Tannhäuser Wins Over Fidelio
I saw a beautiful production of Richard Wagner’s opera Tannhäuser at the Cologne Opera last night. The music and the singers were wonderful. But what was truly amazing was the stage design, the lighting and the costumes.
The Cologne Opera chose not to produce a “traditional” Wagner – with medieval costumes and romanticising sets. Instead, the singers wore contemporary clothes and most of the production was set in a modernistic steel and glass architecture reminiscent of the Bauhaus . This brought the story of the opera much closer to the audience without doing Wagner injustice. (Check out the link to the Cologne Opera photo gallery below)
Amazing – as so often at the Cologne Opera – was the color scheme and light design: the production used a very reduced palette of colors: red for Venus’ realm and blue for everything that happens on earth at the Wartburg. The only other “colors” were black, gray and white for some of the costumes and sets. But even though the color scheme on stage was very reduced and always highlighted what the protagonists were going through, it was never simplistic or boring.
Surviving torture with starched shirts
The thing that got me thinking again last night is how the Cologne Opera can have such aesthetical, timely productions like Tannhäuser on the one hand and others, which remind you of an amateur company that’s run out of money. Just recently, for instance, I saw Beethoven’s Fidelio in Cologne and was appalled. It simply gave the audience no food for thought.
Cologne’s Fidelio was a totally boring production – even illogical in some aspects: the prisoners, who are freed from the dungeons, for instance, all wear wonderfully clean clothes – you’d think that people who are supposed to appear like they’ve been tortured would wear rags and look like they are filthy and starved. Not so in this production.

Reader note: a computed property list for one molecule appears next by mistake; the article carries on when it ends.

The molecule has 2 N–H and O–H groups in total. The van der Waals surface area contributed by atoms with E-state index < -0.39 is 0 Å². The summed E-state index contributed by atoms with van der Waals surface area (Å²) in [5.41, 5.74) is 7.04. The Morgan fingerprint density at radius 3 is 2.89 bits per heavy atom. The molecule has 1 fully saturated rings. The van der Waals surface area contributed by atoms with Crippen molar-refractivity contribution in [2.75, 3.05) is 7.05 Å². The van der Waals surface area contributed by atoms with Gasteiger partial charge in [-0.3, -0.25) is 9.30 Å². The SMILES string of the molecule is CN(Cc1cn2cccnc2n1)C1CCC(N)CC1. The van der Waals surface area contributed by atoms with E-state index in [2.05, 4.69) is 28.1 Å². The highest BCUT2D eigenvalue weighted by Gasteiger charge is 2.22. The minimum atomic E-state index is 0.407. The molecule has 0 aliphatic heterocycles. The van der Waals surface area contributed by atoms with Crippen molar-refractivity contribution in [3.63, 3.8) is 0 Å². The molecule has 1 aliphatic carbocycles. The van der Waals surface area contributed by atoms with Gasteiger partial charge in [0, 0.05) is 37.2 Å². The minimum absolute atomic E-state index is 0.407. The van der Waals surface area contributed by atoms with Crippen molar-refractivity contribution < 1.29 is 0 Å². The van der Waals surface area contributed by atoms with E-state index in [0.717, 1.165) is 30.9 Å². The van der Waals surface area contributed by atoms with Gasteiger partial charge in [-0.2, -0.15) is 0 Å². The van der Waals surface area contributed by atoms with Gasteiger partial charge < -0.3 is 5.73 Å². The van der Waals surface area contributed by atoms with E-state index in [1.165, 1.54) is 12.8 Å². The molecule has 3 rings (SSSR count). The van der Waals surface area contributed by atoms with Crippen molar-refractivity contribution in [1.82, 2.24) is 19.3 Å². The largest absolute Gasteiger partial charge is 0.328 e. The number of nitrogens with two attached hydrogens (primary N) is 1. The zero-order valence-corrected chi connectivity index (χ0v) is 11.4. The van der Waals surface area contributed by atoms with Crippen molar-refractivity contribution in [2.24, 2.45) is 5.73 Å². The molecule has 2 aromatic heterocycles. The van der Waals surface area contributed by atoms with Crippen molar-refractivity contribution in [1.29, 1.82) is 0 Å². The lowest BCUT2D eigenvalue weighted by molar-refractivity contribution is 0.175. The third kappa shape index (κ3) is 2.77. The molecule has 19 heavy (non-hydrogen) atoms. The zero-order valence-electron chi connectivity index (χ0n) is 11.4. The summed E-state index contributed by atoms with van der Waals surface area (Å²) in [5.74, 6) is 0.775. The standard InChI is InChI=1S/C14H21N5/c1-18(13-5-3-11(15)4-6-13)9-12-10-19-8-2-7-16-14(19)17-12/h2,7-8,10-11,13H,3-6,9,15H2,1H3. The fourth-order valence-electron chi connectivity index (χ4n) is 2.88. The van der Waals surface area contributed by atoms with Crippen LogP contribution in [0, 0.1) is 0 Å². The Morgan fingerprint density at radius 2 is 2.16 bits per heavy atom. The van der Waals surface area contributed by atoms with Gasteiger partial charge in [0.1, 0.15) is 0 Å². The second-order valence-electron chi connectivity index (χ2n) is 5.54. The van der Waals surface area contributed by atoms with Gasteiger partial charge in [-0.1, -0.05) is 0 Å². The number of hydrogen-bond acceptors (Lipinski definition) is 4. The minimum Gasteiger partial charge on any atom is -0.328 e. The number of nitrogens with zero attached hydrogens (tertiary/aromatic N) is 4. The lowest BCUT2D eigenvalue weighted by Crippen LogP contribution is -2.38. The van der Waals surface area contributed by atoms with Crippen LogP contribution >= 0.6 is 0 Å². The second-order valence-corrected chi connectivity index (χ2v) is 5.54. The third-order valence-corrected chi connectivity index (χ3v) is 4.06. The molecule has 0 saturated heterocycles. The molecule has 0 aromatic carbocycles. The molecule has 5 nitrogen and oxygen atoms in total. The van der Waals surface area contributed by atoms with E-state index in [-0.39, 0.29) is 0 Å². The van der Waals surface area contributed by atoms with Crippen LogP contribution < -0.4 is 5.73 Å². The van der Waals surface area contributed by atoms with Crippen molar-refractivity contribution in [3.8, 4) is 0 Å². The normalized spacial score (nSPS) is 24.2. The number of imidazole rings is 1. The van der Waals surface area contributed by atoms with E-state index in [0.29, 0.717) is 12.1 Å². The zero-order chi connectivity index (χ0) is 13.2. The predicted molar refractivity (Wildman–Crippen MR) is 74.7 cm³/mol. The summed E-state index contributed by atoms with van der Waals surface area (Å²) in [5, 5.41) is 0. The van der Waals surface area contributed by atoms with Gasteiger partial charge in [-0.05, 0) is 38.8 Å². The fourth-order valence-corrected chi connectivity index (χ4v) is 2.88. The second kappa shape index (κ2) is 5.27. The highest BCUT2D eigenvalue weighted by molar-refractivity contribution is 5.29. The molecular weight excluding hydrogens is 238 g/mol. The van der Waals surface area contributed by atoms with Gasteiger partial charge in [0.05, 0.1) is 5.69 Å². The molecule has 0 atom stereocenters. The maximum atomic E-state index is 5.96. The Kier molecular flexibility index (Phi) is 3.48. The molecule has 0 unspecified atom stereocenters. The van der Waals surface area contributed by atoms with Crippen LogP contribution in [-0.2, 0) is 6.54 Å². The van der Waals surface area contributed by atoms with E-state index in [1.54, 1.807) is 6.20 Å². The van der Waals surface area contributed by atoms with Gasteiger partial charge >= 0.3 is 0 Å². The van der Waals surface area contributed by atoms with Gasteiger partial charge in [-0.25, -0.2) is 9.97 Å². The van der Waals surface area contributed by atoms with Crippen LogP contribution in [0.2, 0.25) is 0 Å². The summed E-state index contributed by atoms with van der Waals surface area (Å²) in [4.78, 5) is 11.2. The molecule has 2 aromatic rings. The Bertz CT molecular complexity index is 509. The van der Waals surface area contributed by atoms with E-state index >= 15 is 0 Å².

Is it a question of costs or creativity?
I wonder if the different standards of these two productions at the same opera house have to do with money. Does one director get less from the theater than the other for his or her production? Do they have to battle for their budgets? Is there in-fighting between different directors as to who gets the most money?
How does the theater allocate the funds? Did it considerTannhäuser more worthy of a big budget than Fidelio?
Or was it just the fact that one director was more creative or innovative than the other?
Of course, there is one other possibility: Maybe all of this is just a matter of taste – maybe some more conservative opera-goers thought the Tannhäuser production was terrible and prefferred the Fidelio instead. Maybe. But in any case: isn’t it great when art gets you thinking, interpreting and debating? What more can art want?